I don't think that there are easy answers when it comes to how we navigate our relationships with non-vegan loved ones, but I do think that offering an ear to other vegans--new vegans or otherwise, really--concerning these issues could ultimately prove to be as useful in the long run as offering up animal-free ingredient guides. I think that many vegans could benefit from discussing with each other how it is we each go about living our lives in a predominantly omni world--how we set and guard our boundaries with our loved ones and where or if we compromise or compartmentalize when dealing with their non-vegan behaviours, how or if we talk to them about their considering going vegan, themselves, and how or if we maintain the hope that they will.

I suspect that for some vegans who are primarily motivated by ethics that these sorts of situations weigh more heavily than trying to find egg-free soy patties at the supermarket; I also suspect that these things may also have more of an impact on whether or not some actually stay vegan than is ordinarily or readily discussed. I may be wrong. One thing is certain, and it's that our relationships with non-vegan loved ones--friends, family or otherwise--are on our minds and weigh on our hearts, however we navigate them. And those are just our interactions with people we like or love, or those people we choose to have in our lives! I could (and will, over the next while) write a few other posts about our interactions with non-vegan acquaintances, coworkers, extended family members, and so on. In the end, though, the truth really is that the hardest part of being vegan isn't so much learning which ingredient is or isn't vegan, but it's the day-to-day exchanges you'll have with others and how you learn to stay afloat.


Heidi said...

Just yesterday after lunch out at an expensive restaurant I was feeling incredibly sad that I have not been able to influence my relatives ( who I dined with ) to go vegan. I was also frustrated as the restaurant - chosen because they have a seperate vegetarian menu that I thought I could find something to veganize - had a delicious sounding vegetable and tofu curry made with fish sauce. On the vegetarian menu! Fish are not vegetables! Even mynon vegan relatives thought that was wrong.

veganf said...

I think harder still is when we choose to raise children on a vegan diet...think of the questions & criticism we often receive, and then try to imagine that multiplied many times over when making those choices for a baby or young child. Birthday party junk food, zoo field trips, exclusive breastfeeding (there are no vegan formulas available in the US, besides the fact that formula is not a healthy choice period), requesting ingredient pamphlets at the dentist, the non-violent choice of not circumcising in the US, avoiding vaccinations that are chock full of animal products & tested on animals & probably utilize more eggs than the food industry, etc. These parenting decisions faced by vegan parents make the usual issues a walk in the park.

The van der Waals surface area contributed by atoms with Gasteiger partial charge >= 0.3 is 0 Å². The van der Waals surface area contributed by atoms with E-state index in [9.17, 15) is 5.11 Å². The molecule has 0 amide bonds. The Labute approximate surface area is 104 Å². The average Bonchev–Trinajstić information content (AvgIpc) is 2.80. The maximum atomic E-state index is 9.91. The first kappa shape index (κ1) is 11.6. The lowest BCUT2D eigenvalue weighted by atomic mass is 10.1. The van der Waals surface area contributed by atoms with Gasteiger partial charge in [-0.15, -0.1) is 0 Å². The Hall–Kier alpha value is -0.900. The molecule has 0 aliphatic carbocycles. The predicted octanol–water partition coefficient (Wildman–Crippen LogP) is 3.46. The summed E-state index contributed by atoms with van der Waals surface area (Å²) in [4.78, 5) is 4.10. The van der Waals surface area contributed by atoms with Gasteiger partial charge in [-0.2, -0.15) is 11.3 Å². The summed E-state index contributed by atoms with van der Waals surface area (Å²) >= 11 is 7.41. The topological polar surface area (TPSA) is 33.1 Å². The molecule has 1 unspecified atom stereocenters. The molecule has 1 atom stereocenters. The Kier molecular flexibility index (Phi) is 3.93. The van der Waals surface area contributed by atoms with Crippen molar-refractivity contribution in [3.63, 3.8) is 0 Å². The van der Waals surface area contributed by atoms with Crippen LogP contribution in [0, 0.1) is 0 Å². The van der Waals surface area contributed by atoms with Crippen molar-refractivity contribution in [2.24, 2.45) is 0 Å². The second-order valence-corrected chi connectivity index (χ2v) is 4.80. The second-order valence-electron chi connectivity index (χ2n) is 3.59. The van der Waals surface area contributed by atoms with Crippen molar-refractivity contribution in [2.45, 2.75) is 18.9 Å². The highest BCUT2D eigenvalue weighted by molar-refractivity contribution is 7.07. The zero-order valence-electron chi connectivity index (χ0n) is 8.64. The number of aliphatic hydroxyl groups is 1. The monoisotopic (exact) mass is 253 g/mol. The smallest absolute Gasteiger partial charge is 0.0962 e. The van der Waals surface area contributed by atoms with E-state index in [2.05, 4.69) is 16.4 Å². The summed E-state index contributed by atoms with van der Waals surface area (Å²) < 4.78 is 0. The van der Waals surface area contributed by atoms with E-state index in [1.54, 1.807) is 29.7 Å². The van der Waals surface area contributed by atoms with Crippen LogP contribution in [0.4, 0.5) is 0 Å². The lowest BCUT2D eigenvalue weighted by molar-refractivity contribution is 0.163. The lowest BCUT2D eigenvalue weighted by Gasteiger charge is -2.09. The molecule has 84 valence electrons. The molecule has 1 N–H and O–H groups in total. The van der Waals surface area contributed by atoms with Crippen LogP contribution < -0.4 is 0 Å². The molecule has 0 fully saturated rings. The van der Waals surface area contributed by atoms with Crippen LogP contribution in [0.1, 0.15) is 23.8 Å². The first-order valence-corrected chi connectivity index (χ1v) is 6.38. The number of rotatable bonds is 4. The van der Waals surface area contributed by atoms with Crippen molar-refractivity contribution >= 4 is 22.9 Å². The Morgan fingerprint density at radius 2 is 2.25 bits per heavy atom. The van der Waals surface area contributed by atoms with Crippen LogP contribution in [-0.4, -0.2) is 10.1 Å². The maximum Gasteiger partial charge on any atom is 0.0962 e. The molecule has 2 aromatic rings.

x said...

Great post, so informative for new and long-term vegans :)

veganelder said...

Excellent and thoughtful post. Navigating through a culture and with dealing with a society that blandly promotes and supports cruelty and expresses dismay at any objection is difficult and sometimes disheartening. Being thought of as strange because of avoiding gratuitousness oppression, slavery, suffering and death can be disorienting.

Dealing with relationship issues in addition to the previously noted factors can sometimes result in a daily life that is overwhelming.

Support is necessary and needed, in any and all venues available.

Thanks for discussing this issue.

Vegan4Life said...

I agree that dealing with other people is the most difficult thing about being vegan. I was in a relationship with a meat eater for several years. I was a lacto-ovo-vegetarian when we met and at that time I didn't have a problem with his eating habits. After I went vegan it became more and more of a problem. I tried to influence him the best I could, I offered to buy shampoos, soaps, washing-up liquids etc to make sure everything was vegan and I often offered to cook for us both. We even watched Earthlings together and even though he thought some of the scenes were horrible, it didn't stop him from eating animal products.

In the end I couldn't take his speciesist ways anymore and moved out (we were living together when I went vegan). Now I have a vegan household and I won't allow anyone to eat non-vegan items in my home. I wish I could keep all non-vegan items out, but some of my relatives still wear leather, and I haven't told them they can't enter my home wearing it, even though it's gross. At least it doesn't smell or stain, like food items do.

M said...

dbass, the funny thing is that many non-vegan friends of mine have agreed that veganism is consistent and that lumping in animal products while refusing to consume others on ethical grounds doesn't make much sense. The not-so-funny thing is that although they claim to respect me for sticking to my what I believe in and being consistent about it, they disagree fundamentally that animals aren't ours to use, or that non-human animals interest in not being enslaved and/or slaughters trumps the satisfaction of human taste-buds. :-(

veganf, I can't even imagine how hard it must be. I mean, I've had non-vegan friends gripe to me about unwanted advice from family, friends and strangers concerning their parenting. Throwing veganism into it would surely augment it.

Annabelle said...

Excellent post. I can really relate to the social aspect. It is very difficult at work and with friends when they show no or little interest in veganism and the very few who do seem to quickly forget what we have talked about it, even so much as to go back to simply confusing the difference between vegetarian and vegan.